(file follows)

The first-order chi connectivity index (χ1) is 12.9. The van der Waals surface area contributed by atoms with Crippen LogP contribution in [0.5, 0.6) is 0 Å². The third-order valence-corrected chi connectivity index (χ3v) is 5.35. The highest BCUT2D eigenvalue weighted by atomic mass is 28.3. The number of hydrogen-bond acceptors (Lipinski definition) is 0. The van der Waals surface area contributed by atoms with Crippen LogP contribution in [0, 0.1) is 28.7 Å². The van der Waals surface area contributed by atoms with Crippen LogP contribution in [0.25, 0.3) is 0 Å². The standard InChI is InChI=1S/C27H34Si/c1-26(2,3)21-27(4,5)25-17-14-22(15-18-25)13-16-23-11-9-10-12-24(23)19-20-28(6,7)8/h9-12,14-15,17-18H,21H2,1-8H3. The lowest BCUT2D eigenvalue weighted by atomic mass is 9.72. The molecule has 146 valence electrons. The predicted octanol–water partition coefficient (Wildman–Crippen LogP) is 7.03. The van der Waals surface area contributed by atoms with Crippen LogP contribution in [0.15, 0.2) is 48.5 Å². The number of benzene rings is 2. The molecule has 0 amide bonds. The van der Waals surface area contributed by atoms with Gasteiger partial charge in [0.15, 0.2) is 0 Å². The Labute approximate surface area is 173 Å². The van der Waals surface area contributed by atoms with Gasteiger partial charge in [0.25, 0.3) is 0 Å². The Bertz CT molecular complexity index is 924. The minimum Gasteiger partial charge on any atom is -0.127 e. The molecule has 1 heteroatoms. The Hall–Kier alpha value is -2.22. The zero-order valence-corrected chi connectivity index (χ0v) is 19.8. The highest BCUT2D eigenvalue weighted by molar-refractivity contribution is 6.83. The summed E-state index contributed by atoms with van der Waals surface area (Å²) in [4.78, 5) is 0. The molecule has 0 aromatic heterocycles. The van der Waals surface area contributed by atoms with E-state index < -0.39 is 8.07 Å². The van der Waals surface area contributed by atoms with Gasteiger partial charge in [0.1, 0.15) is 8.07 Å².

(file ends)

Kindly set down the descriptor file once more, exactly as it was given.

The first-order chi connectivity index (χ1) is 12.9. The van der Waals surface area contributed by atoms with Crippen LogP contribution in [0.5, 0.6) is 0 Å². The third-order valence-corrected chi connectivity index (χ3v) is 5.35. The highest BCUT2D eigenvalue weighted by atomic mass is 28.3. The number of hydrogen-bond acceptors (Lipinski definition) is 0. The van der Waals surface area contributed by atoms with Crippen LogP contribution in [0, 0.1) is 28.7 Å². The van der Waals surface area contributed by atoms with Crippen LogP contribution in [0.25, 0.3) is 0 Å². The standard InChI is InChI=1S/C27H34Si/c1-26(2,3)21-27(4,5)25-17-14-22(15-18-25)13-16-23-11-9-10-12-24(23)19-20-28(6,7)8/h9-12,14-15,17-18H,21H2,1-8H3. The lowest BCUT2D eigenvalue weighted by atomic mass is 9.72. The molecule has 146 valence electrons. The predicted octanol–water partition coefficient (Wildman–Crippen LogP) is 7.03. The van der Waals surface area contributed by atoms with Crippen LogP contribution in [0.15, 0.2) is 48.5 Å². The number of benzene rings is 2. The molecule has 0 amide bonds. The van der Waals surface area contributed by atoms with Gasteiger partial charge in [0.15, 0.2) is 0 Å². The Labute approximate surface area is 173 Å². The van der Waals surface area contributed by atoms with Gasteiger partial charge in [0.25, 0.3) is 0 Å². The Bertz CT molecular complexity index is 924. The minimum Gasteiger partial charge on any atom is -0.127 e. The molecule has 1 heteroatoms. The Hall–Kier alpha value is -2.22. The zero-order valence-corrected chi connectivity index (χ0v) is 19.8. The highest BCUT2D eigenvalue weighted by molar-refractivity contribution is 6.83. The summed E-state index contributed by atoms with van der Waals surface area (Å²) in [4.78, 5) is 0. The molecule has 0 aromatic heterocycles. The van der Waals surface area contributed by atoms with E-state index < -0.39 is 8.07 Å². The van der Waals surface area contributed by atoms with Gasteiger partial charge in [0.1, 0.15) is 8.07 Å².